IARPA posts Camera Network Research Data Collection RFI
On March 26, the Intelligence Advanced Research Projects Activity posted a request for information for Camera Network Research Data Collection. Responses are due by 12:00 p.m. Eastern on May 10.
This RFI seeks capability statements relating to the collection of research data from multi-camera video networks in support of computer vision research. Over the past five years, there have been notable advances in computer vision approaches to facilitate tracking and re-identification of persons in security camera networks. However, the primary datasets available to the research community for algorithm training and performance evaluations, while incredibly valuable, are somewhat limited in subject count, camera network scope, and environmental factors, resulting in a disconnect between the data being leveraged by researchers and the types of video data that would exist in actual video networks utilized by public safety and law enforcement entities. Further research in the area of computer vision within multi-camera video networks may support post-event crime scene reconstruction, protection of critical infrastructure and transportation facilities, military force protection, and in the operations of National Special Security Events.
This RFI seeks approaches, capabilities, and previous experience related to the ability to carry out a potential video research data collection with the following characteristics:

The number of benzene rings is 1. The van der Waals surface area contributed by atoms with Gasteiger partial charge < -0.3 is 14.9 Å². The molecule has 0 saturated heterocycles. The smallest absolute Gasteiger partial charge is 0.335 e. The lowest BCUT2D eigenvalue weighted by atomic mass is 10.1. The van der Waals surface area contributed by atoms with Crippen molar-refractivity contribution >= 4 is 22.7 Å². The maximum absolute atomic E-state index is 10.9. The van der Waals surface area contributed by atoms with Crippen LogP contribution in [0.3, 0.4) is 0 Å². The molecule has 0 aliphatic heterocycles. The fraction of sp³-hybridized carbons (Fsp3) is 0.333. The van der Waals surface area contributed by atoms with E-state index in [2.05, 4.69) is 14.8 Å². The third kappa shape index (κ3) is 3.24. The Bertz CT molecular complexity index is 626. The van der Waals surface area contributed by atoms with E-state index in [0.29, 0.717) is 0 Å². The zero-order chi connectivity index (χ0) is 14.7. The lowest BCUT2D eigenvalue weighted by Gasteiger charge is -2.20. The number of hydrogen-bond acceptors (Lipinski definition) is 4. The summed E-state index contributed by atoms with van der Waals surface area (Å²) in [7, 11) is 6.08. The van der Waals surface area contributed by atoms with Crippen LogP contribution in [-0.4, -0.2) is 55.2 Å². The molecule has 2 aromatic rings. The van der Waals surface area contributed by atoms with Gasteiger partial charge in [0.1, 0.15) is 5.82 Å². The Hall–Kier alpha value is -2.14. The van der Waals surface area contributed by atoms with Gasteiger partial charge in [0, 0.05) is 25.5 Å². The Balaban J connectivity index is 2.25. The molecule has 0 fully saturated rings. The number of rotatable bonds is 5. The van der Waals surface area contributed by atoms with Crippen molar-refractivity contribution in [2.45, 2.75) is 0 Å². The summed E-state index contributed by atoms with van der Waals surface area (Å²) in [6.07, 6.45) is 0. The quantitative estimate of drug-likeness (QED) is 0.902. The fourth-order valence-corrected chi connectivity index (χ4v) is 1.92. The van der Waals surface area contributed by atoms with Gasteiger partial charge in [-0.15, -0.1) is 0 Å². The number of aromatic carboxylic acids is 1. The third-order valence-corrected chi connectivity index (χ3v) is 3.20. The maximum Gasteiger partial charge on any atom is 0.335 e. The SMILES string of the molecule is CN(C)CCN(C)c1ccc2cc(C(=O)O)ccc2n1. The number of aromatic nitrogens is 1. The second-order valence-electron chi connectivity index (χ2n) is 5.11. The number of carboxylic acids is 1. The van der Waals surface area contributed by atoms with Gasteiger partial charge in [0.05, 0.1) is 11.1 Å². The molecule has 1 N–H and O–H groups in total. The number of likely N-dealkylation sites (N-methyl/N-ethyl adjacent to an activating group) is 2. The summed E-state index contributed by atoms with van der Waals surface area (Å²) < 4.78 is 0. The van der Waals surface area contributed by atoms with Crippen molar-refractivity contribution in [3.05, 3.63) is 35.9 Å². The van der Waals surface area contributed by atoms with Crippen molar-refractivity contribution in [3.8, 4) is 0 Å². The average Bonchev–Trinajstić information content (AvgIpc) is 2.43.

· Data from a large camera network containing a minimum of twenty (20) video feeds of varying positions, views, resolutions, and frame rates with both overlapping and non-overlapping fields of view;
· Data captured over a large region (~10,000 sq. meters) with multiple intersections, paths for pedestrian foot traffic, and buildings entrances/exits;
· Data collected in an urban or semi-urban environment with distractors and occlusions representative of real-world conditions, such as signs, vehicles (parked and moving), trees, and other obstructions;
· Data collected over multiple days with varying illumination and weather conditions;
· Data involving a minimum of 5,000 pedestrians;
· Data involving a minimum of 200 subject volunteers injected into the camera network view and given instructions on how to behave and/or where to go in the camera network;
· Annotations for all video footage detailing ground-truth bounding boxes of each person in each frame of each camera view to facilitate research, development, test, and evaluation of person tracking and re-identification algorithms;
· Minimum video footage for the entire dataset totaling an estimated 960 hours (20 cameras x 12 hrs/day x 4 days);
· A dataset that is permissible to be released to the general research community under a privacy, legal, and policy approved data release process.
Full information is available here.